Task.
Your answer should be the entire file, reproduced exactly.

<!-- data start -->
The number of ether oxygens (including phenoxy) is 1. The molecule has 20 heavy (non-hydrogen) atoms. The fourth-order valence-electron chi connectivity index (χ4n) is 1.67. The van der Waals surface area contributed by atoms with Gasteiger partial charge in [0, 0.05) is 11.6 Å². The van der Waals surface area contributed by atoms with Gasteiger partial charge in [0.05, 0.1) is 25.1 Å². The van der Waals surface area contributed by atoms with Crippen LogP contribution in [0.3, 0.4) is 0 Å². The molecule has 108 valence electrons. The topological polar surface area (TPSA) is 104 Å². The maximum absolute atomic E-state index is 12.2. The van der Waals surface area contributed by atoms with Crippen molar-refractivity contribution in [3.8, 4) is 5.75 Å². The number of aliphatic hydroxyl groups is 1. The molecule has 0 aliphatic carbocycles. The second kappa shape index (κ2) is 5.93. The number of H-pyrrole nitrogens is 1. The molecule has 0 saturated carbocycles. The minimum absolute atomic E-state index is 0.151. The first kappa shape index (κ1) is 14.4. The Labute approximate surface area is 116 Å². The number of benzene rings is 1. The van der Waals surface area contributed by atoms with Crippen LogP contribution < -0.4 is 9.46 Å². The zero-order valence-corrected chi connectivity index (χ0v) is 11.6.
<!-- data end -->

The number of ether oxygens (including phenoxy) is 1. The molecule has 20 heavy (non-hydrogen) atoms. The fourth-order valence-electron chi connectivity index (χ4n) is 1.67. The van der Waals surface area contributed by atoms with Gasteiger partial charge in [0, 0.05) is 11.6 Å². The van der Waals surface area contributed by atoms with Gasteiger partial charge in [0.05, 0.1) is 25.1 Å². The van der Waals surface area contributed by atoms with Crippen LogP contribution in [0.3, 0.4) is 0 Å². The molecule has 108 valence electrons. The topological polar surface area (TPSA) is 104 Å². The maximum absolute atomic E-state index is 12.2. The van der Waals surface area contributed by atoms with Crippen molar-refractivity contribution in [3.8, 4) is 5.75 Å². The number of aliphatic hydroxyl groups is 1. The molecule has 0 aliphatic carbocycles. The second kappa shape index (κ2) is 5.93. The number of H-pyrrole nitrogens is 1. The molecule has 0 saturated carbocycles. The minimum absolute atomic E-state index is 0.151. The first kappa shape index (κ1) is 14.4. The Labute approximate surface area is 116 Å². The number of benzene rings is 1. The van der Waals surface area contributed by atoms with Crippen LogP contribution < -0.4 is 9.46 Å². The zero-order valence-corrected chi connectivity index (χ0v) is 11.6.